- In addition
- In the same way
Of course, you can include connectors to express or heighten the contrasting effect. For example:
- Even though, although
- In contrast
- On the contrary
- On the other hand
For the best possible result and successful completion of the essay, the body paragraphs should be analyzed from the perspective of an independent analytic. Ideally, your paper shouldn’t be biased. You don’t want the reader of your paper to assume what item you prefer or despise automatically.
At this point, you have the introduction and body paragraphs, which indicates you’re ready to conclude the essay. Generally, this is the easiest part, but you should ensure it’s properly structured as well. Here’s what your conclusion should contain :
- Summary of main points – at the very beginning of this part, you should summarize the main points you’ve made throughout the essay. It’s important to synthesize your thesis with info in body paragraphs
- Evaluation – provide a short analysis of what you discussed in the paper or mention possible solutions. The approach depends on the nature of your subject
- Significance – not only do you have to clarify the importance of the main topic, but also mention the significance of comparisons or contrasts. How to do this? It’s not that difficult; answer the What was my goal in showing similarities/differences between these items? Your response indicates their significance.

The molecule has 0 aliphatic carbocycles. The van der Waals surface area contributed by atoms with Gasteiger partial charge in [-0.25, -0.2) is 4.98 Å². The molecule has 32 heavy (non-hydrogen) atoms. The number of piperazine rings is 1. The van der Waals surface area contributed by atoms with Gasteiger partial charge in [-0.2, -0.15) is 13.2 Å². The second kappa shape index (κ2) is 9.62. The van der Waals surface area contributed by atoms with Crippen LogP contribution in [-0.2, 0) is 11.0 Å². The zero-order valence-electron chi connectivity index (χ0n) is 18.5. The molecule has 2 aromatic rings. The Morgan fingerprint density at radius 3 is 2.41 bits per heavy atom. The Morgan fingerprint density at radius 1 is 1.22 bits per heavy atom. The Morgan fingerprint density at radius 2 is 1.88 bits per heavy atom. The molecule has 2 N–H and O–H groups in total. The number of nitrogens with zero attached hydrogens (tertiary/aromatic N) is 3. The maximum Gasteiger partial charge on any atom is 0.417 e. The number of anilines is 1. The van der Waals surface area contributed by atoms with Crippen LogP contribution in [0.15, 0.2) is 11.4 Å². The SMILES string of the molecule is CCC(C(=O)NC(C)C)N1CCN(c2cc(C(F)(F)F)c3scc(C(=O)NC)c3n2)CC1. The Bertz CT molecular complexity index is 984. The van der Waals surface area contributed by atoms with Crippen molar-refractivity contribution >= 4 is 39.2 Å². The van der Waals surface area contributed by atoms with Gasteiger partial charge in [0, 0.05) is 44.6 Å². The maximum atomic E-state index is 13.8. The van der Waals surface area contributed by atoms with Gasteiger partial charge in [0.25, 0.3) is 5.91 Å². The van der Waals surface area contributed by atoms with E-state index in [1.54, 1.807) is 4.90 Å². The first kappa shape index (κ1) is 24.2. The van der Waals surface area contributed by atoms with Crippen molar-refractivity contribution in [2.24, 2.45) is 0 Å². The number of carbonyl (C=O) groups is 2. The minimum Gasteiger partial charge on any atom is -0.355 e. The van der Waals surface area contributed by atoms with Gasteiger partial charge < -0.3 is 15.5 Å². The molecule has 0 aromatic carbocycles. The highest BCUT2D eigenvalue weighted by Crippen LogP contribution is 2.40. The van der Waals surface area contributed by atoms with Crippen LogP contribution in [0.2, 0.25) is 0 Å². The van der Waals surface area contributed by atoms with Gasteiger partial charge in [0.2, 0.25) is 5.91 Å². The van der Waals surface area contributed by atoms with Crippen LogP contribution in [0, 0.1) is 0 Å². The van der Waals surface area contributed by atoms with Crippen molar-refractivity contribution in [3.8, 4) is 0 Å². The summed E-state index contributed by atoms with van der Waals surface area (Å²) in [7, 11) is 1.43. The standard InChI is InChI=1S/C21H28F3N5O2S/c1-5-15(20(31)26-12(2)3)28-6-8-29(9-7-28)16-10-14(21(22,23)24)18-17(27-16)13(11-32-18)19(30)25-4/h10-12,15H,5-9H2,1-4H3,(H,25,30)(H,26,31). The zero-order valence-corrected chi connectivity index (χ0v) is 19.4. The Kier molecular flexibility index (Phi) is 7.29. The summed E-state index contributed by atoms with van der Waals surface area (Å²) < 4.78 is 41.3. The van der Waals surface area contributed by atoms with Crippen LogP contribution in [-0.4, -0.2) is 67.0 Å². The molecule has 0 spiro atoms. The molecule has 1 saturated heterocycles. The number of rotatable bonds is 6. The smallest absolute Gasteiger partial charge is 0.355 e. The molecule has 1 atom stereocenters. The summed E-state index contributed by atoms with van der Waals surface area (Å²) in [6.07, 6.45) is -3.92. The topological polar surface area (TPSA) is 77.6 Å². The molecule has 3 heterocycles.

You finished writing the paper, but your work isn’t over just yet. Before sending or submitting the essay, it’s necessary to proofread and edit the paper to eliminate all mistakes and unwanted parts.
Proofreading isn’t only necessary for correcting typos or grammar, these seemingly unimportant errors that “everyone makes” break the reader from the flow of the paper and undermine its power of persuasion. When you finish the essay, read your work from top to bottom without doing anything. You’ll probably spot some mistakes, but don’t rush correcting them immediately. Then, start reading again and correct typos, grammar errors, and sentence constructions. Don’t resist the urge to rewrite some sentences for better effect.
Nowadays, in the era of technology, you might feel tempted to download software (or find grammar/spelling checker online) and let it do the work for you. First of all, they aren’t always correct, and secondly, your critical thinking skills will improve only when you do it yourself. The software can be used as additional essay help . Another useful idea is to ask a family member or a friend to read the essay and see if they can spot some mistakes.
You’re almost ready to submit your essay, check whether you included references (if not, do so) and you’re done.
Compare, and contrast essay is concerned with evaluating differences and similarities between given items or topics. It’s not just a mere comparison; the essay requires thorough evaluation and analysis supported by reliable data. This post explained how to create the outline properly, and all you have to do is to write according to the structure provided. Remember, once you create the structure and choose the adequate pattern (point-by-point or block), you just have to fill in the missing detail with results of your search.